I have one major work I am supposed to be working on. "Between the Lines: The Life and Times of Tony Bumper." I have probably 25% of the whole book actually written in a form I'd consider readable, which is Chapters 1-4, and the last chapter. Trouble is, I started writing the book in first person, which made it hard to advance the subplots. I have to rewrite it in third person to make it work. The next problem is I haven't put all the pieces together neatly yet in my head. I know two huge middle pieces, but how they work into the story I want to be clever, not just thrown in there like an odd collection of shorts. There's one big crucial scene that takes place in a mysterious desert, and while I know how he gets there, I want to have a good explanation as to why he agrees to go there. The main protagonist, Tony, keeps getting bumped along his story without much control, which is how the Punk walrus books were, and I am sick of my characters always doing what they are told. Why? Because when they make any decision, it makes them seem out of character. I want these characters to be believable, something the reader could identify with, instead of them shouting, "Come on, fool!" That's a big problem because I feel I am being bumped along the banks of the river of life, without a whole lot of direction except at desperate moments to avoid rocks.
Bits and pieces come to me when I write. Then I have to make them fit the book. That's hard. I enjoy writing characters, but I can't have 500 main characters in my books; the Bible has that problem, which is why it's such dry reading. For example, here's a tidbit from my hard drive:
Koko sat on the edge of the wall overlooking a small parking area next to an apartment complex. The air was heavy with humidity; summer had come early, and summer in DC was always muggy. Tony was glad he could finally wear his outback clothes. While he was following Koko to this area, his hand reached into his pocket and he pulled out a piece of dried leaf. It must have been there since he left Australia. It had been less than a year, and yet, seemed a lifetime ago. He wondered if the bush this leaf came from had any idea it would end up so far away. Too bad it wasn't a seed, because Tony would have liked to plant something to remind him of the place he had come from.
"I think it's over here," she said, peering at the top of a tree that was level to them due to it being rooted at the bottom of the wall. A few starlings hopped around in interest as Koko squinted her eyes and peered about.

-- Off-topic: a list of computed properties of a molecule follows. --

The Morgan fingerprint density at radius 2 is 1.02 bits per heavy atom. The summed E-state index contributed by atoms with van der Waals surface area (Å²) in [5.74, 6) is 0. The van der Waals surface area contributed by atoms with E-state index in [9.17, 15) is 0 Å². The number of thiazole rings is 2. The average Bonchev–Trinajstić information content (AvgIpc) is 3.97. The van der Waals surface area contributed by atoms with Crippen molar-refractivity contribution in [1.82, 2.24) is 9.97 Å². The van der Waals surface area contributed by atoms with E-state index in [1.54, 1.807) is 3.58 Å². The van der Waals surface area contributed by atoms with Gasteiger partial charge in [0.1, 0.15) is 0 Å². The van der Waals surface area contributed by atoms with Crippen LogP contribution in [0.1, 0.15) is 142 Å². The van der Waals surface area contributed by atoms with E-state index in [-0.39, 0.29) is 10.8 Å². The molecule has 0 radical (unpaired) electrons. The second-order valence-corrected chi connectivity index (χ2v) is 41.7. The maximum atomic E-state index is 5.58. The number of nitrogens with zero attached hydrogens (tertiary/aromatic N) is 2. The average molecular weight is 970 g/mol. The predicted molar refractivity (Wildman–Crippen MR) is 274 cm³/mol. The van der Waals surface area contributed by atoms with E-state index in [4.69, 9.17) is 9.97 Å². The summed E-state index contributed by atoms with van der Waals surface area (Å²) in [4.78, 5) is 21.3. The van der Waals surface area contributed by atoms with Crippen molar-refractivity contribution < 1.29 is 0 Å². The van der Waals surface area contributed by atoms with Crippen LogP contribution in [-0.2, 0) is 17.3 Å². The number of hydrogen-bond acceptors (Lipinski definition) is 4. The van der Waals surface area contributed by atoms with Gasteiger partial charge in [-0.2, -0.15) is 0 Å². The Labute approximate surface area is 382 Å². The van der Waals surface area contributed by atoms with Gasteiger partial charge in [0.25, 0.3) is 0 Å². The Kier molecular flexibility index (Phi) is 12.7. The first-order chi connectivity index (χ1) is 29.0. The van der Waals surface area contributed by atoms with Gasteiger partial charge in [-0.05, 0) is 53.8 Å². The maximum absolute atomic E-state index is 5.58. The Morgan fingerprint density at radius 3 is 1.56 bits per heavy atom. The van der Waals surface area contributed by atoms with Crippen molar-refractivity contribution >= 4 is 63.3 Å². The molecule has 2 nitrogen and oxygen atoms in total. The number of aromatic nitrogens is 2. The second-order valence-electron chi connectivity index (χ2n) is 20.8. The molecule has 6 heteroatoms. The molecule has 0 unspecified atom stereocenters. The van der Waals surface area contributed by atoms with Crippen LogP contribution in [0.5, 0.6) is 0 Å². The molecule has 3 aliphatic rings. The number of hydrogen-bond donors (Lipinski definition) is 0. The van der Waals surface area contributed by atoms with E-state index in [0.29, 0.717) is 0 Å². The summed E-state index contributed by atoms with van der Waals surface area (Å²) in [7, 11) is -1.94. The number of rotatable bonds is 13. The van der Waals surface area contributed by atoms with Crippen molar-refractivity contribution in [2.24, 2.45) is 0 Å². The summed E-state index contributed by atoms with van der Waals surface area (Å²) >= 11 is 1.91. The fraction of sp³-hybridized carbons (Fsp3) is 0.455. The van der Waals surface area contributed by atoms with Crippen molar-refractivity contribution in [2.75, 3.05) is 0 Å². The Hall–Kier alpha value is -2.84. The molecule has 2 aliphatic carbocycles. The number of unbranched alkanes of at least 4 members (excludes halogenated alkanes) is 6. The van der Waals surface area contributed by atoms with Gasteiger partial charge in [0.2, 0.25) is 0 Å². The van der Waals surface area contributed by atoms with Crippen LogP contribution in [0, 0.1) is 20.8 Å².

"What is?" asked Tony, sitting at the wall next to Koko. The wall was in the side of a hill, possibly holding the dirt back to keep from sliding into the street below them. It gave the hill a cliff to sit on, and swing your feet at the cars parked about twenty feet below.
"The gate. It's here, I know it. There are starlings."
"Koko, there are starlings all over this county."
"Yes, but not so many."
Tony looked at the starlings, made a quick count, and said, "There's only seven," he added with frustration, "and that's counting the two on the roof of that house down th--" but Tony stopped. Koko was gone. In her place was a starling, hopping about the flip-flops Koko had left next to her. Tony looked in all directions. She had totally vanished. Or become a starling. Either way was nearly impossible to believe. Tony's brain looked down, because all logic of such a rapid disappearance could only be attributed to a sudden fall off the wall. Yet he heard nothing, and the car below them was devoid of a corpse of a small Asian girl.
"Koko?" he asked to empty air. Two starlings in the tree tops in front of him argued. "Koko? Where have you gone?" All he could hear was the white noise of local traffic.
"I was about to ask the same thing," said Koko behind him so suddenly, Tony nearly had a heart attack. He whirled around, and saw her walk towards him. "I forgot my shoes," she said, and kneeled down to put on her flip-flops.
"Hang on," said Tony. "How did you do that?"
"Well, I guess we both have to go through the gate at the same time. And there's only one way to do that," she said. She grabbed Tony's head, and positioned it just so. "Don't move." She sat down next to him. "Now, without moving your head, look at where those power lines cross. See how they--DON'T LOOK DOWN!"
Tony realized his head wandered. "Sorry!" he said in defense, and he let Koko rearrange his head. "Is it bad to look down?"
"No," she said. "I just like scaring you. You follow orders better that way," she smiled.
"Okay, look at the power lines where they cross," Tony repeated.
"Yes," said Koko, holding onto Tony's hand. Her hands felt warm and soft, and Tony's stomach did loops. "But look past them. Like I taught you. Like ... the book taught you."
Tony tried his hardest, but try as he might, they looked just like power lines. He could see the dark rubber casing, the dust that had settled on the top ... but then there was more dust, and suddenly, the air went dry and he realized he was in the middle of a vast red desert near a thorny tree. The whole area had gone.
"ACK!" he said, and was right back to the wall and the starlings.
"Really," said Koko. "You must stop doing that."
This entry was originally posted at http://www.punkwalrus.com/blog/archives/00000123.html